Oil Company Fires Executive For Opposing Women in Military

By Terrence P. Jeffrey

Human Events, Feb. 20, 1998

What sort of man would send his wife or daughter out to confront a neighborhood bully while he cowered at home? Only a completely emasculated one. Or, as they would still call him in most American neighborhoods, a wimp.

What kind of nation, then, would send young women off to distant combat zones, while healthy young men hunker down on couches all across the land to watch the action on CNN?

Only a nation whose political leadership has been so emasculated by the terrible swift sword of feminist correctness that no majority can be mustered to defend the plainly obvious proposition that civilized peoples do not send their women to war.

Having unmanned the Republican majority in the United States Congress, where nary a peep is heard these days about sparing young ladies from mortal combat, the feminist storm troopers have now entered the corporate boardroom, where from the top down they intend to crush any popular reversion to civilized principle.

Against this onslaught proudly stands former U.S. Army intelligence officer Brian Mitchell. If the editors of the major dailies across the country have yet a drop of testosterone in their liberal blood, Mitchell's name will soon be a household word.

On October 31, Coastal Corp., a Houston-based oil and gas company, fired Mitchell for holding and expounding the view that the U.S. armed forces would be better off if they were still all male.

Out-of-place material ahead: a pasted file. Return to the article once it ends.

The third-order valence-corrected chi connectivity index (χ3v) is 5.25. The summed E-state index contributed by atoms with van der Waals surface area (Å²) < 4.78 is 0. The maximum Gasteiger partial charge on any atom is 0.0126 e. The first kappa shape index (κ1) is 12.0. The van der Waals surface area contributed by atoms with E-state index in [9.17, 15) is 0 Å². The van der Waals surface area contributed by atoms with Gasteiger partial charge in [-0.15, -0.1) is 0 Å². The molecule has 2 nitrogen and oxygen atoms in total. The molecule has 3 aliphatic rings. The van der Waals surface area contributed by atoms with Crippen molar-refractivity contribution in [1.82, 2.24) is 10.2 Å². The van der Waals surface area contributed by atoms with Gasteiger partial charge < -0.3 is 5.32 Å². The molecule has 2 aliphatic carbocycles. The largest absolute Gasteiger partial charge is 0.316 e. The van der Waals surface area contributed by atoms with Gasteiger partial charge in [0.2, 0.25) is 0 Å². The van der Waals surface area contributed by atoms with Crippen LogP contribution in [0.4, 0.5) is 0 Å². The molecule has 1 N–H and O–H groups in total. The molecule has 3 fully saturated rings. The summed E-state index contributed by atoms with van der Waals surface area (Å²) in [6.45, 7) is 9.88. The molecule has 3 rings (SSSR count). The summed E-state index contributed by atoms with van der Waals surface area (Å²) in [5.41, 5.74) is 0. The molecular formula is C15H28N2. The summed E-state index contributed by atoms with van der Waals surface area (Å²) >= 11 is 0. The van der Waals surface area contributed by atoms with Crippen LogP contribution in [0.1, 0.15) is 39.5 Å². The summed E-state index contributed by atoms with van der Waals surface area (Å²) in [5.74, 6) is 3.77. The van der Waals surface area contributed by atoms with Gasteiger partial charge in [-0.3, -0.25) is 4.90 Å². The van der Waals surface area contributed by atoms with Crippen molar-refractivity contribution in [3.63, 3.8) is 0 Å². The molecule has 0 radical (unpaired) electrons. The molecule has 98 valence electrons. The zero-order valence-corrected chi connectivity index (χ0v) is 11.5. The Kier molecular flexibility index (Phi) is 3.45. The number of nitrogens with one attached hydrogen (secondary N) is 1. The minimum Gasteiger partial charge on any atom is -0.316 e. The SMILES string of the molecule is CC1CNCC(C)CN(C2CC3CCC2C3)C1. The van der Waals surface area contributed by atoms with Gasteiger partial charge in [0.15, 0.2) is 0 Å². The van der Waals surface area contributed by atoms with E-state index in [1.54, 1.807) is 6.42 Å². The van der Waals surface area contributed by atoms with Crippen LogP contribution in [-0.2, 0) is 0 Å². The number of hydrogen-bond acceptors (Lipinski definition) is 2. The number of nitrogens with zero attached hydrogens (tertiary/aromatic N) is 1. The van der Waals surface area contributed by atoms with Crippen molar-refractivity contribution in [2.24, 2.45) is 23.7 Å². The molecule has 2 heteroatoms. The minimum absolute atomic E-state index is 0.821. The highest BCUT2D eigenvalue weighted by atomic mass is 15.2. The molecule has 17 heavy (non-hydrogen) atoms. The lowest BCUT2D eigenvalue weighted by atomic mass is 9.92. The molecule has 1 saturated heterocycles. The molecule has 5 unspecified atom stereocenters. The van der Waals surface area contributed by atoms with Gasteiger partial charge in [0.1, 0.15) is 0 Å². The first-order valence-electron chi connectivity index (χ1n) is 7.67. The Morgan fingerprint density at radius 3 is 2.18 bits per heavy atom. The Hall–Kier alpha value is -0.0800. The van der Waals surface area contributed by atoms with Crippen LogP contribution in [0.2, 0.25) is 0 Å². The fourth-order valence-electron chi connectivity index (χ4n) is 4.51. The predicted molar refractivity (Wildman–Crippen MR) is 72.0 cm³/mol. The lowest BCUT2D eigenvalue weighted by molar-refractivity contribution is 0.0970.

In 1994, Coastal hired Mitchell as a manager of media relations, fully aware that he had published a scholarly, well-reasoned and much-respected book, Weak Link: The Feminization of the American Military, that argued it was bad policy to have women serve in the U.S. armed forces. Mitchell's authorship was printed prominently on the resume he provided with his job application, and be freely discussed the book with Coastal executives who, upon hiring him, candidly expressed support for its thesis.

'Fine, Great,' He Said

In May 1997, Regnery Publishing, a sister company of HUMAN EVENTS and the publisher of Weak Link, approached Mitchell about updating the book. Mitchell took the issue to his superior, Steven M. Eames, Coastal's vice president of corporate communications.

"I went to Steve and I said the publisher wants to republish the book," said Mitchell. "They wanted to do it on the original contract which was still in effect. He said, 'Fine, great.'"

Eames later told Mitchell that he had mentioned the republishing project to his own boss, Frank Powell, Coastal's vice president for government and corporate affairs.

A few weeks later, Eames left Coastal for another job. Powell told Mitchell that he was naming him acting head of the public relations department and asked him for an updated resume. On that resume Mitchell noted that he was updating his book and that it would soon be republished.

Later in the week, Mitchell says, he met with Powell who reminded Mitchell that he agreed with the book's thesis, and endorsed the updated publication, saying, 'I would encourage you to do so."

Powell knew the book's thesis well because Mitchell had given him a copy shortly after he had started working at Coastal. Mitchell then ran into Powell emerging from the corporate men's room. Powell stopped him, Mitchell says, to tell him he had read half the book and "agreed with it completely."

Last summer Mitchell worked in his spare time to incorporate into the updated book information from the Persian Gulf War, the Tailgate scandal, the Aberdeen scandal and other recent episodes in the saga of women in the military.